Course date

1 July - 12 July, 2002
Application deadline:
15 February, 2002
Course Director(s): 

József Laszlovszky

Cultural Heritage Studies Program/Department of Medieval Studies, Central European University, Budapest, Hungary / Vienna, Austria
Course Faculty: 

Astill Grenville

University of Reading, Reading, United Kingdom

Laszlo Bartosiewitz

Eotvos Lorand University , Medieval and Early Modern Age Archeology, Budapest, Hungary

Rudolf Brazdil

Brno University, Geography, Brno, Czech Republic

John Chapman

University of London, Institute of Archaeology, London, United Kingdom

Richard Hoffmann

York University, Toronto, Department of History, York, Canada

Zsolt Molnar

Hungarian Academy of Sciences, Institute of Ecology and Botany , Vacratot, Hungary

Lajos Racz

Szeged University, History, Szeged, Hungary

Richard Unger

History, University of British Columbia, Vancouver, Canada

Verena Winiwarter

Faculty of Interdisciplinary Studies, University of Klagenfurt, Vienna, Austria

The course is intended to explore the ever-changing relationship between people and the nature that surrounds them. Environmental history and landscape history are among the most topical issues of present-day historical research; they aim aims at finding solutions to current problems (global warming, nature conservation, etc) by analysing historical data with interdisciplinary methods. While environmental history is predicated on the construction of sequences and explanations which privilege natural processes and data, landscape history tends to favour cultural, social, and economic data, explanations, interpretations and processes. The two interpretations, however, are not mutually exclusive, but rather intimately related to each other, and only together are able to form a coherent overall picture. One of the significant contributions of the course is that it intends to study the human environment in its entirety, thus conforming to the overall scientific trend in which the division line between natural and cultural heritage gradually disappears. One of our principal goals is to introduce the wide range of research possibilities connected to this field of study. Therefore the course will be more of a presentation of the different techniques that can be applied to study the history of our environment than a compact unit focusing on one narrowly defined object or method.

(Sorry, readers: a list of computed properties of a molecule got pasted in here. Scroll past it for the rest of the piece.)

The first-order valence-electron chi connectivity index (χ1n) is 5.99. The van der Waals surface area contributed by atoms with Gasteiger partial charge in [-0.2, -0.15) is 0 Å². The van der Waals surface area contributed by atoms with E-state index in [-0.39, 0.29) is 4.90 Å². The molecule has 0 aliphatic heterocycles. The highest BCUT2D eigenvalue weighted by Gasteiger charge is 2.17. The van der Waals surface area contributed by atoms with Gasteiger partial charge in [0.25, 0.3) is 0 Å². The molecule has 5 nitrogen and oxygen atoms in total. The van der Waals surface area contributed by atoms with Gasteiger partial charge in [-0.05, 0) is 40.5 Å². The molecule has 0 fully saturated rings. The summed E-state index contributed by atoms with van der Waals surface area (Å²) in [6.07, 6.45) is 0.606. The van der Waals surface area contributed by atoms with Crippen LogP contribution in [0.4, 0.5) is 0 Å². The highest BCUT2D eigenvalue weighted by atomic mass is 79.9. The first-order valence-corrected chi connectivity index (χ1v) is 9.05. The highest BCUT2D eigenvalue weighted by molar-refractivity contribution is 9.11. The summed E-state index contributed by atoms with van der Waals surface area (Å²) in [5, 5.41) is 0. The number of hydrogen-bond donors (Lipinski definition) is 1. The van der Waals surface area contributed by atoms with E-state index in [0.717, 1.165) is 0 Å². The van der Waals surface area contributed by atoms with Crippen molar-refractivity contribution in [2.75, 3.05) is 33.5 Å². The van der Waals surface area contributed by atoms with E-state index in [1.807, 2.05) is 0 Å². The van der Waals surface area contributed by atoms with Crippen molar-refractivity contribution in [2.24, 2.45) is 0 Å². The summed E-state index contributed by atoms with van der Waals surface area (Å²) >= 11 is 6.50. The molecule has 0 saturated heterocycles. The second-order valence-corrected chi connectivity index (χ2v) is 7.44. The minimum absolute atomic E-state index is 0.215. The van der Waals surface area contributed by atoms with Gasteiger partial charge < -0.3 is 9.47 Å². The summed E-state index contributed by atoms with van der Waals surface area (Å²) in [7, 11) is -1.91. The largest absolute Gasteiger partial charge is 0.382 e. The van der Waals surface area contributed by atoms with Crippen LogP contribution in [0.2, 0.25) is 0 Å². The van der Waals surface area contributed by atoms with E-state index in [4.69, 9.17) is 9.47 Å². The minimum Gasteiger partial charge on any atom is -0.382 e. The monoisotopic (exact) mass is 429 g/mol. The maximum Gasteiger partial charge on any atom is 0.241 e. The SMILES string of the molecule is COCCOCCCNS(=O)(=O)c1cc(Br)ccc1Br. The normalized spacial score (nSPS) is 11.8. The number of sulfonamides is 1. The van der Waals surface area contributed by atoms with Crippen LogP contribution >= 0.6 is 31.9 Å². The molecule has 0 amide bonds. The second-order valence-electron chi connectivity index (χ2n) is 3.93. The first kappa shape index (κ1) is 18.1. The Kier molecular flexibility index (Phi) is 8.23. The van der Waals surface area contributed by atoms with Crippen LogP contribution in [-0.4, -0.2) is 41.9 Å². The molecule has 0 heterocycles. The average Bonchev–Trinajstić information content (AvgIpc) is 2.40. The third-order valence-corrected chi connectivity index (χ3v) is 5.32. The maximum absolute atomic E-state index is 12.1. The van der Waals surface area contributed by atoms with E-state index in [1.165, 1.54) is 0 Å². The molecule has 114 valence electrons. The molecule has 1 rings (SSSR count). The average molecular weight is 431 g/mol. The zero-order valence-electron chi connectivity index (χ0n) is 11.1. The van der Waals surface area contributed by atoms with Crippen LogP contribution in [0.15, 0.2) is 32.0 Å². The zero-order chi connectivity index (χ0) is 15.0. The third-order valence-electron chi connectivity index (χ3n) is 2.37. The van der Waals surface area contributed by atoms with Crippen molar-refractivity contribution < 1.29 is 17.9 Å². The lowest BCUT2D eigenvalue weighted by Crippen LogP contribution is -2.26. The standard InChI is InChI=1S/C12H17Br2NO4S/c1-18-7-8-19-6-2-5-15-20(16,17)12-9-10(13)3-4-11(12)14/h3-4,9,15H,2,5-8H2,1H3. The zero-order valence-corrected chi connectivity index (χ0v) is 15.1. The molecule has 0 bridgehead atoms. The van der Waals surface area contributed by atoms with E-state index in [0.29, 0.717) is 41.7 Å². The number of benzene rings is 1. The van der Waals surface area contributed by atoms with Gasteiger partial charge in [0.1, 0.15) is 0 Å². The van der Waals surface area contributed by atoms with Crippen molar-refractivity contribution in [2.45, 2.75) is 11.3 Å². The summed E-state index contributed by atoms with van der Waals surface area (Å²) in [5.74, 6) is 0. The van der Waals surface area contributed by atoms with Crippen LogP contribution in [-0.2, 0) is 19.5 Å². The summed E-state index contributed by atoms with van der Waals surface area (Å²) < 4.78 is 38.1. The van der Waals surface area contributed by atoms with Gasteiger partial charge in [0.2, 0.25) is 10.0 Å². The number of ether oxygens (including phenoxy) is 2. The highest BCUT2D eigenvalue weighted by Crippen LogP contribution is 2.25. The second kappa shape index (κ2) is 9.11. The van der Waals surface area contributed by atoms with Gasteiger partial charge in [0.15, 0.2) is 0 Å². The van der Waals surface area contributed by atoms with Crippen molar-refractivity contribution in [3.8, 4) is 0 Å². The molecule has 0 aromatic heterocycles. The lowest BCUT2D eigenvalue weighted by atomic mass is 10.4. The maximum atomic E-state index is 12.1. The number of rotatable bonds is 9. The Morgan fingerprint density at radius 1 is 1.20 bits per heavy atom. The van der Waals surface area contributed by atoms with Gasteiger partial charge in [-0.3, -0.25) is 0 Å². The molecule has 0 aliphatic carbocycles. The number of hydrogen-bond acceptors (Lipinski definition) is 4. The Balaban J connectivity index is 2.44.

The methodology of environmental history has been developed in Western Europe; the ECE countries have just started to establish the scientific and academic background to apply these methods. Therefore the dissemination of current teaching and research methodologies is essential, for which the SUN course will provide an excellent basis. The network built between Western European countries, alongside with those from the ECE region with a more advanced knowledge in the subject, and the ECE countries will largely facilitate future co-operation and will ensure that landscape history be one of those subjects in which the whole of the European scientific community work together towards a deeper understanding of our common past.

Course level, target audience

This course is designed essentially for participants with some prior knowledge of East-Central European cultural, historical, and environmental processes. It is not intended as either a strictly postgraduate or a professional upgrade course. The interdisciplinary nature of the whole research area will most likely result in a diverse student-body, from university researchers through heritage specialists to local historians. In other words, participants will have some background knowledge in different topics, and will certainly benefit from acquiring data and methodology from related fields of the interdisciplinary spectrum of the course.

Application requirements

Applicants are required to send a maximum two-page research topic proposal. This proposal has to be taken from their own study areas but must be compatible with the topics of the course. The proposals will be discussed and elaborated during the course, and the participants will finally produce posters, which will be made available on the internet.